Are you paying a lot of money for high-speed Internet, but feel like you're not getting your money's worth?
"If you are paying for [high-speed Internet], but only receiving lower-level Internet speeds, there are several factors to look at to see if there's a potential for an issue," says Hallie Talley, president of Help System Services, an IT consulting and computer support company in Omaha, Nebraska.
Internet experts say you need to take these seven steps to make sure you're getting the speed you paid for:
Step #1 - Know What Speed You Are Paying For
You know exactly where to find the phone number for customer service if your Internet goes down. But do you know where to find the speed you're paying for listed on your Internet bill?
"The bill from your Internet service provider will specify two speeds for your Internet - a download speed and an upload speed," Talley says. "The download speed is how fast you receive information from the Internet to your computer. The upload speed is how fast you send information [from] your computer to another site."
Most Internet service providers start with a base for download speed of anywhere between 1Mbps (megabits per second) to 5Mbps and an upload speed of 768 kilobits to 3Mbps, says Talley.
"Your provider will have a tolerance level set for what is acceptable Internet speeds because you are paying for an 'up to service,'" she says."Up to" means the speed could be that high, but there are many factors that could make it less, she says.
"On average, 80 percent of the advertised speed is considered a good Internet connection," Talley says. However, "If you can eliminate all those other factors such as viruses and hardware, and over the course of a month you notice that you are below that average, I'd contact your provider and see if they can assist."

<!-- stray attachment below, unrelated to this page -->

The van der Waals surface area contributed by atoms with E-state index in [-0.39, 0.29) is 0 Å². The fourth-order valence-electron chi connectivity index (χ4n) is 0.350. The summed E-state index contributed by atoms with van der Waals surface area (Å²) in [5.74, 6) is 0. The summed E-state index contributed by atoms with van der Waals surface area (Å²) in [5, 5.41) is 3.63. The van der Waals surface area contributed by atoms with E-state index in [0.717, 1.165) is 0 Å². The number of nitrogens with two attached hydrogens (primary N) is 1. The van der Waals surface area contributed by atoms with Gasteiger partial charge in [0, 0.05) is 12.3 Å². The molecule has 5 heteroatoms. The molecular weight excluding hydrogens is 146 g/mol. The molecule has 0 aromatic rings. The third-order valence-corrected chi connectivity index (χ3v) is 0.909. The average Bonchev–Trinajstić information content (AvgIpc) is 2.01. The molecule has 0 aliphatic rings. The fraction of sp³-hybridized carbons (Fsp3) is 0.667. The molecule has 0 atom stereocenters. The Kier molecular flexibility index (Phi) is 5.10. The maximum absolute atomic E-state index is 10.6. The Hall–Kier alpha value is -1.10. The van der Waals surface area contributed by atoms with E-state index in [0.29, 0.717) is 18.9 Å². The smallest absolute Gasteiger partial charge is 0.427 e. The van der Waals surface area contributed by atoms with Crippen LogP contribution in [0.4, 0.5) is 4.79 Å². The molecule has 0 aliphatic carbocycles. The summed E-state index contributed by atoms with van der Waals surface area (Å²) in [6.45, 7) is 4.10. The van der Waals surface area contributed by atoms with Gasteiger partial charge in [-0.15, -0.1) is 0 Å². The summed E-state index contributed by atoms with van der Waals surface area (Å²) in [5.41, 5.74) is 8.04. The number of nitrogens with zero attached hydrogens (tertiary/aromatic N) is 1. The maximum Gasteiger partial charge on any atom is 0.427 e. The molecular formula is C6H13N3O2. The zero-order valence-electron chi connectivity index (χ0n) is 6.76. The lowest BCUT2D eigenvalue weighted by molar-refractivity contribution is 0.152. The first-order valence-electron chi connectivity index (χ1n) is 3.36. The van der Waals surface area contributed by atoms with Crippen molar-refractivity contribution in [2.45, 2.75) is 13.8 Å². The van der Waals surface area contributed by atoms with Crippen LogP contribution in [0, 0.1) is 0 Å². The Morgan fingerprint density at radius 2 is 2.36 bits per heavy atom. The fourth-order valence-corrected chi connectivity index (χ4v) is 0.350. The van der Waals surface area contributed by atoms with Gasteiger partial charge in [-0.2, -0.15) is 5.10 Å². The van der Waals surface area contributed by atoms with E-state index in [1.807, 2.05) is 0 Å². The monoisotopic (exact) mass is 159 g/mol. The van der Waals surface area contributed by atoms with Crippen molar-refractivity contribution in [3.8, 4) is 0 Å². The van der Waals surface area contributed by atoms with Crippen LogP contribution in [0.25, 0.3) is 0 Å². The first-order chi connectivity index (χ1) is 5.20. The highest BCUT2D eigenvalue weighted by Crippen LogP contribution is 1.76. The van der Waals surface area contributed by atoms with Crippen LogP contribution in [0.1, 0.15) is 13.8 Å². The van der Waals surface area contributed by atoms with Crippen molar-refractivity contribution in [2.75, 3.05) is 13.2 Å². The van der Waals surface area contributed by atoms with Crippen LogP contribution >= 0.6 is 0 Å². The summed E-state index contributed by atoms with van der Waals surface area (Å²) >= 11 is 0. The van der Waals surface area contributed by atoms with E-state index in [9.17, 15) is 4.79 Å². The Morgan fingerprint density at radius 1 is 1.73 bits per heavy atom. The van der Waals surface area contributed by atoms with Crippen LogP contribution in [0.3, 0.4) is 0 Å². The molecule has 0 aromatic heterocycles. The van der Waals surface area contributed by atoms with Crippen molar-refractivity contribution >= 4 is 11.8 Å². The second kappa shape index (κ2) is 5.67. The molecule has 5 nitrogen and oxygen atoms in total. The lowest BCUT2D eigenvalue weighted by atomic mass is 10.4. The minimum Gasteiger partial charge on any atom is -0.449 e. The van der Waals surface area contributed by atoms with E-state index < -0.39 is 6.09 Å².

If they can't improve the quality of the connection, then it might be time to investigate other providers, she says.
Step #2 - Check Your Internet Speed for Free
Want to know how fast your Internet connection really is? Numerous sites will test that for you.
Talley recommends testing your speed at more than one site just to ensure that you are getting an accurate reading. For a second opinion, consider using the Federal Communications Commission's broadband connection test available via their website, http://www.broadband.gov.
If tests show that you're not receiving the Internet speed you're paying for, contact your provider to see what the issue might be, or consider switching to a new Internet provider.
Step #3 - Increase Your Internet Speed if It's Not Meeting Your Needs
Depending on how many people and devices use Internet in your home, upgrading your speed is the best solution to having a better communication and entertainment experience.
So, how much speed do you really need?
"A lot," says Chris Vaughan, an information technology expert who is also chief information officer at Augustana College in Rock Island, Ill.
"As a normal household with a couple of teenagers using gaming systems, laptops and tablets, along with someone checking emails and another watching Netflix, you need a plan that gives you speed of 20-30 megabits per second," he says.
If you don't have high-speed Internet, someone in your home is probably suffering because of it.
Step #4 - Check for Viruses and Replace Old Equipment
Just as our bodies slow down because of an illness, so does our technology equipment.
In fact, the slowness of your Internet may have nothing to do with your Internet service provider, but with the devices you are using.